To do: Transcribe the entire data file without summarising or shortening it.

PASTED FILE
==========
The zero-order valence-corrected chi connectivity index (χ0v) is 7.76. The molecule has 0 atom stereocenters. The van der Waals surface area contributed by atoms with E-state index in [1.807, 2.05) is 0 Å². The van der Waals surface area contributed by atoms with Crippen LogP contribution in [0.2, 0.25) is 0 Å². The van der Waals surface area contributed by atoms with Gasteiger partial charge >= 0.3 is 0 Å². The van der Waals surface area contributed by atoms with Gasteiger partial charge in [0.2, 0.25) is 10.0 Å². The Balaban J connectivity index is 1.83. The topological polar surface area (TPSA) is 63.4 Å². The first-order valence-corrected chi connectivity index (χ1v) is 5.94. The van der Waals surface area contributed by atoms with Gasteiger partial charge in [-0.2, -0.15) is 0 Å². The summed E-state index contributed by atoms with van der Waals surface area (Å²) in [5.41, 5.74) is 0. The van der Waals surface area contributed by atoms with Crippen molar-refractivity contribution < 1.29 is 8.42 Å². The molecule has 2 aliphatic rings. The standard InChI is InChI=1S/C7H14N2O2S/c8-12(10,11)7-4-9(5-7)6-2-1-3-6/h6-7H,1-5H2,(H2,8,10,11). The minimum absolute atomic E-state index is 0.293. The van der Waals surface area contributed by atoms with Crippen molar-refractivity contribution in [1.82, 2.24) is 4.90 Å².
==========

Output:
The zero-order valence-corrected chi connectivity index (χ0v) is 7.76. The molecule has 0 atom stereocenters. The van der Waals surface area contributed by atoms with E-state index in [1.807, 2.05) is 0 Å². The van der Waals surface area contributed by atoms with Crippen LogP contribution in [0.2, 0.25) is 0 Å². The van der Waals surface area contributed by atoms with Gasteiger partial charge >= 0.3 is 0 Å². The van der Waals surface area contributed by atoms with Gasteiger partial charge in [0.2, 0.25) is 10.0 Å². The Balaban J connectivity index is 1.83. The topological polar surface area (TPSA) is 63.4 Å². The first-order valence-corrected chi connectivity index (χ1v) is 5.94. The van der Waals surface area contributed by atoms with Gasteiger partial charge in [-0.2, -0.15) is 0 Å². The summed E-state index contributed by atoms with van der Waals surface area (Å²) in [5.41, 5.74) is 0. The van der Waals surface area contributed by atoms with Crippen molar-refractivity contribution < 1.29 is 8.42 Å². The molecule has 2 aliphatic rings. The standard InChI is InChI=1S/C7H14N2O2S/c8-12(10,11)7-4-9(5-7)6-2-1-3-6/h6-7H,1-5H2,(H2,8,10,11). The minimum absolute atomic E-state index is 0.293. The van der Waals surface area contributed by atoms with Crippen molar-refractivity contribution in [1.82, 2.24) is 4.90 Å².